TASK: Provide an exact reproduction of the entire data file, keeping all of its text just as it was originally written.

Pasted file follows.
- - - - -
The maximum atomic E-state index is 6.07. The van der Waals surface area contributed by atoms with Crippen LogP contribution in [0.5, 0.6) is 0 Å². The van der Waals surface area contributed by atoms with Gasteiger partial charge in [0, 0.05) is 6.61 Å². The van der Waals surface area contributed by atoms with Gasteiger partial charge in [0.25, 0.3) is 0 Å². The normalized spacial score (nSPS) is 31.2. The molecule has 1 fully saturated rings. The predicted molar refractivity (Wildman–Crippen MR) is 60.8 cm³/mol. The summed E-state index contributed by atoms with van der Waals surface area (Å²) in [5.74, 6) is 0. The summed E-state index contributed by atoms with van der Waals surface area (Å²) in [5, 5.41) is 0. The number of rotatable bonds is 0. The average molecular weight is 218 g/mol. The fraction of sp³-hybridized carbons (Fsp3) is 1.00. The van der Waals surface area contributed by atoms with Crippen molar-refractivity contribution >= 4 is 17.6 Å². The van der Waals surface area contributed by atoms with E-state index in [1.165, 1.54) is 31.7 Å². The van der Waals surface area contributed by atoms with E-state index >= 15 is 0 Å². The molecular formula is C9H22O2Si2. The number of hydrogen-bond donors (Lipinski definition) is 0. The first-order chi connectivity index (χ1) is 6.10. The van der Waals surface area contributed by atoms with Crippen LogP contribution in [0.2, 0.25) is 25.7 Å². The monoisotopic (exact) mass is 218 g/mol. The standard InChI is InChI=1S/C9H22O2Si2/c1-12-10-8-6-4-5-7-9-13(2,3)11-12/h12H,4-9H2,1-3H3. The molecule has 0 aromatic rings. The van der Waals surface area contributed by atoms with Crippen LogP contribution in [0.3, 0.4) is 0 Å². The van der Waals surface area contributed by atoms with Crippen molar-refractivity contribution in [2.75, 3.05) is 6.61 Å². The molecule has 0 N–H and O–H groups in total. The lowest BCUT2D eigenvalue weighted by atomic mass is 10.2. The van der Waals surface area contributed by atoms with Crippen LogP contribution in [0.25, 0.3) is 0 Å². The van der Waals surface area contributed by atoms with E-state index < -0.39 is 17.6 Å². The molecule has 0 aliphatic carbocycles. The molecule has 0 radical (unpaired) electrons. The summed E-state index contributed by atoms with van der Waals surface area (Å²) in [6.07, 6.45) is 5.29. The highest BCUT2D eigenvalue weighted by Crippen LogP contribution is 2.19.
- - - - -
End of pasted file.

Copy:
The maximum atomic E-state index is 6.07. The van der Waals surface area contributed by atoms with Crippen LogP contribution in [0.5, 0.6) is 0 Å². The van der Waals surface area contributed by atoms with Gasteiger partial charge in [0, 0.05) is 6.61 Å². The van der Waals surface area contributed by atoms with Gasteiger partial charge in [0.25, 0.3) is 0 Å². The normalized spacial score (nSPS) is 31.2. The molecule has 1 fully saturated rings. The predicted molar refractivity (Wildman–Crippen MR) is 60.8 cm³/mol. The summed E-state index contributed by atoms with van der Waals surface area (Å²) in [5.74, 6) is 0. The summed E-state index contributed by atoms with van der Waals surface area (Å²) in [5, 5.41) is 0. The number of rotatable bonds is 0. The average molecular weight is 218 g/mol. The fraction of sp³-hybridized carbons (Fsp3) is 1.00. The van der Waals surface area contributed by atoms with Crippen molar-refractivity contribution >= 4 is 17.6 Å². The van der Waals surface area contributed by atoms with E-state index in [1.165, 1.54) is 31.7 Å². The van der Waals surface area contributed by atoms with E-state index >= 15 is 0 Å². The molecular formula is C9H22O2Si2. The number of hydrogen-bond donors (Lipinski definition) is 0. The first-order chi connectivity index (χ1) is 6.10. The van der Waals surface area contributed by atoms with Crippen LogP contribution in [0.2, 0.25) is 25.7 Å². The monoisotopic (exact) mass is 218 g/mol. The standard InChI is InChI=1S/C9H22O2Si2/c1-12-10-8-6-4-5-7-9-13(2,3)11-12/h12H,4-9H2,1-3H3. The molecule has 0 aromatic rings. The van der Waals surface area contributed by atoms with Crippen LogP contribution in [0.3, 0.4) is 0 Å². The van der Waals surface area contributed by atoms with Crippen molar-refractivity contribution in [2.75, 3.05) is 6.61 Å². The molecule has 0 N–H and O–H groups in total. The lowest BCUT2D eigenvalue weighted by atomic mass is 10.2. The van der Waals surface area contributed by atoms with Crippen LogP contribution in [0.25, 0.3) is 0 Å². The van der Waals surface area contributed by atoms with E-state index < -0.39 is 17.6 Å². The molecule has 0 aliphatic carbocycles. The molecule has 0 radical (unpaired) electrons. The summed E-state index contributed by atoms with van der Waals surface area (Å²) in [6.07, 6.45) is 5.29. The highest BCUT2D eigenvalue weighted by Crippen LogP contribution is 2.19.